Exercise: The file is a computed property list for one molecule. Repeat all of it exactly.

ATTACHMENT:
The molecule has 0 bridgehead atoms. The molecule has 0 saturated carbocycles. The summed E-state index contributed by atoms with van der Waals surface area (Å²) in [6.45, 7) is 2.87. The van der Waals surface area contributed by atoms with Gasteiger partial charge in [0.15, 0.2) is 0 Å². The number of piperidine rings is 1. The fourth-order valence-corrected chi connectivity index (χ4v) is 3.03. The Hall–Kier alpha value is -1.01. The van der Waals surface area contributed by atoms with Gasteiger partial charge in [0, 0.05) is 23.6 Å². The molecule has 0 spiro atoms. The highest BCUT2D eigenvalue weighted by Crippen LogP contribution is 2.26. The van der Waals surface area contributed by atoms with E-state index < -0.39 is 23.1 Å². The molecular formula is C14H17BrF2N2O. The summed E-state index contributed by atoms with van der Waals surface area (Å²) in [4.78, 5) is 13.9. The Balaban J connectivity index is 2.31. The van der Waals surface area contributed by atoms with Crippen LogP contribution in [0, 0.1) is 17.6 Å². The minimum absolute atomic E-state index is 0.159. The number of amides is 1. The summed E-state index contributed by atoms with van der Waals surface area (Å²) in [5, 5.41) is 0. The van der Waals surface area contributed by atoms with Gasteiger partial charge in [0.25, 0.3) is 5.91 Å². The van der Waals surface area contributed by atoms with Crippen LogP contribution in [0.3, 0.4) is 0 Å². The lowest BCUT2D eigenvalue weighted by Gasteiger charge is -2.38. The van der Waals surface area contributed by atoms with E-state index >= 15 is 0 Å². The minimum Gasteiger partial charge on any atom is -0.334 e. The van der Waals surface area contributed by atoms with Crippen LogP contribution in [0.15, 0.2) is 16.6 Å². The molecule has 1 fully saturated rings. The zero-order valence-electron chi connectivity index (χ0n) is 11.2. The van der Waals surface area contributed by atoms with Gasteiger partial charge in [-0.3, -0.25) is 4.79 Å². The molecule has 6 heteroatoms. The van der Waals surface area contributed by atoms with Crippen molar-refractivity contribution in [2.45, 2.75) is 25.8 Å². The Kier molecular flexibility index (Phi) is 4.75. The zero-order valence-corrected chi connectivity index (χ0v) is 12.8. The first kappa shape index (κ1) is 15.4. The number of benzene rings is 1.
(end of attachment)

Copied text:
The molecule has 0 bridgehead atoms. The molecule has 0 saturated carbocycles. The summed E-state index contributed by atoms with van der Waals surface area (Å²) in [6.45, 7) is 2.87. The van der Waals surface area contributed by atoms with Gasteiger partial charge in [0.15, 0.2) is 0 Å². The number of piperidine rings is 1. The fourth-order valence-corrected chi connectivity index (χ4v) is 3.03. The Hall–Kier alpha value is -1.01. The van der Waals surface area contributed by atoms with Gasteiger partial charge in [0, 0.05) is 23.6 Å². The molecule has 0 spiro atoms. The highest BCUT2D eigenvalue weighted by Crippen LogP contribution is 2.26. The van der Waals surface area contributed by atoms with E-state index < -0.39 is 23.1 Å². The molecular formula is C14H17BrF2N2O. The summed E-state index contributed by atoms with van der Waals surface area (Å²) in [4.78, 5) is 13.9. The Balaban J connectivity index is 2.31. The van der Waals surface area contributed by atoms with Crippen LogP contribution in [0, 0.1) is 17.6 Å². The minimum absolute atomic E-state index is 0.159. The number of amides is 1. The summed E-state index contributed by atoms with van der Waals surface area (Å²) in [5, 5.41) is 0. The van der Waals surface area contributed by atoms with Gasteiger partial charge in [0.25, 0.3) is 5.91 Å². The van der Waals surface area contributed by atoms with Crippen LogP contribution in [0.3, 0.4) is 0 Å². The lowest BCUT2D eigenvalue weighted by Gasteiger charge is -2.38. The van der Waals surface area contributed by atoms with E-state index >= 15 is 0 Å². The minimum Gasteiger partial charge on any atom is -0.334 e. The van der Waals surface area contributed by atoms with Crippen LogP contribution in [0.15, 0.2) is 16.6 Å². The molecule has 1 fully saturated rings. The zero-order valence-electron chi connectivity index (χ0n) is 11.2. The van der Waals surface area contributed by atoms with Gasteiger partial charge in [-0.3, -0.25) is 4.79 Å². The molecule has 6 heteroatoms. The van der Waals surface area contributed by atoms with Crippen molar-refractivity contribution in [2.45, 2.75) is 25.8 Å². The Kier molecular flexibility index (Phi) is 4.75. The zero-order valence-corrected chi connectivity index (χ0v) is 12.8. The first kappa shape index (κ1) is 15.4. The number of benzene rings is 1.